The Boneyard says “Good night Myrt, wherever you are.”

Terry Mosher 3



I’m back to the Boneyard today to take excess thoughts off my mind. It’s also a good day to do this because it (September 1) also happens to be Myrt Kressin’s 88th birthday.

Myrt died Feb. 6 of this year. She was, in my opinion, the best female athlete to come out of this area, and maybe the best in the state. She could do just about anything, but is best known for playing fastpitch softball, starting out in Bremerton with the fabled Bremerton Greenjackets, although she went on to play with and against some of the best players from the Northwest on various team

She also played volleyball in her younger years, and later was a tremendous bowler and golfer. First and foremost, though, she was a wonderful person who cared about others, and was the first to offer sports tips on how to do better.

Myrt Kressin 2

Myrt Kressin

They had a celebration of her life yesterday at the Sons of Norway in Bremerton. Lois Forbes, Myrt’s sister-in-law, insisted I should speak at the celebration. I resisted. I don’t like to talk in front of crowds – in fact I don’t like big crowds – and I resisted numerous phone calls and two home visits from Lois.

I got busy writing and editing yesterday and forgot I was supposed to be there. Finally I got a call asking me where I was. I talked to Lois and said I didn’t want to talk, but I would hurry on over.

When I got there the celebration was winding down, and somebody else had spoken in my place. Actually, Terry Laraway was introduced as me and he spoke. I later talked to Laraway and he joked about it.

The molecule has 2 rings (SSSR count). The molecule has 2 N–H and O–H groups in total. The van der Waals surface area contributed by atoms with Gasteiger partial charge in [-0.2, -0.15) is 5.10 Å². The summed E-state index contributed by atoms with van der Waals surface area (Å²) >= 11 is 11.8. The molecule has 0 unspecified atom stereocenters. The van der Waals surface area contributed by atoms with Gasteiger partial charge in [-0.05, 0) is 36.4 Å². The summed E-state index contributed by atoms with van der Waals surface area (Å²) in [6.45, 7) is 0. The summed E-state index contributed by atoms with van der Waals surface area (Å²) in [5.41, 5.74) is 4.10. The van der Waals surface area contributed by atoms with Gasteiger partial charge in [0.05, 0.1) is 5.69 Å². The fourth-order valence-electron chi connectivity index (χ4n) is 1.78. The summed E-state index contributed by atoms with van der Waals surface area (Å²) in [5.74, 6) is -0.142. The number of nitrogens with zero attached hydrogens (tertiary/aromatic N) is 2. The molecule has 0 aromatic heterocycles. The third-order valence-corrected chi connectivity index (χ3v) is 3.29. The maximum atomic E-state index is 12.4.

“I didn’t have anything prepared,” he said.

Laraway is the son of the late Kelly Laraway, a cousin to Myrt, who was also an incredible athlete.

Now I feel remorse that I did not get there on time and say a few words about Myrt, although knowing Myrt she would have forgiven me. Myrt was that way. Although whenever I wrote something that Myrt didn’t feel was quite right, my phone would ring and she would say,” Terry, that is not right.”

Then we would have a long discussion on what I did that was wrong.

Myrt was one of a kind, no doubt. When she was going through some heart problems a few years back she called me to ask if I would do her obituary. I said I would, but that I couldn’t do it right now. I was busy, I told her, but as soon as a cleared some things up I would come over to her house and we would go over what she wanted in it.

About a month later, I called her and said, “Myrt, I’m ready to do your obit. Should I come over?”

“What obit?” she said.

“Myrt,” I said, “you asked me to do it.”

“Oh,” she said, “That was when I wasn’t feeling good. I’m all right now.”

Actually, she was not all right. I found out at the celebration from Jan Hauschel, one of her best friends and a bowling partner, that she would have to go in the hospital every so often to have her lungs drained of fluid. But it even took Hauschel some effort to get that out of her. Myrt did not like to bother anybody with her problems.

Hauschel said that Myrt’s son Kelly even tried to get her to move to Vancouver where he lives so he could watch after her, but she refused. She didn’t want to leave her Bremerton home.

Alison Eoff, Lisa Barfield and Hauschel talked of the time they were bowling with Myrt in Tri-Cities when she tried to quickly usher them into their car. She was certain a guy close by had a knife and was going to kill them.

“She always believed she saved our lives,” Eoff said. “She said he would not have killed her because she was too ugly, but that she saved us.”

Of course, none of them bought Myrt’s reasoning. Hauschel thought the guy was carrying some strawberries, not a knife. But Myrt insisted, so they let her believe until the day she died that she had saved them.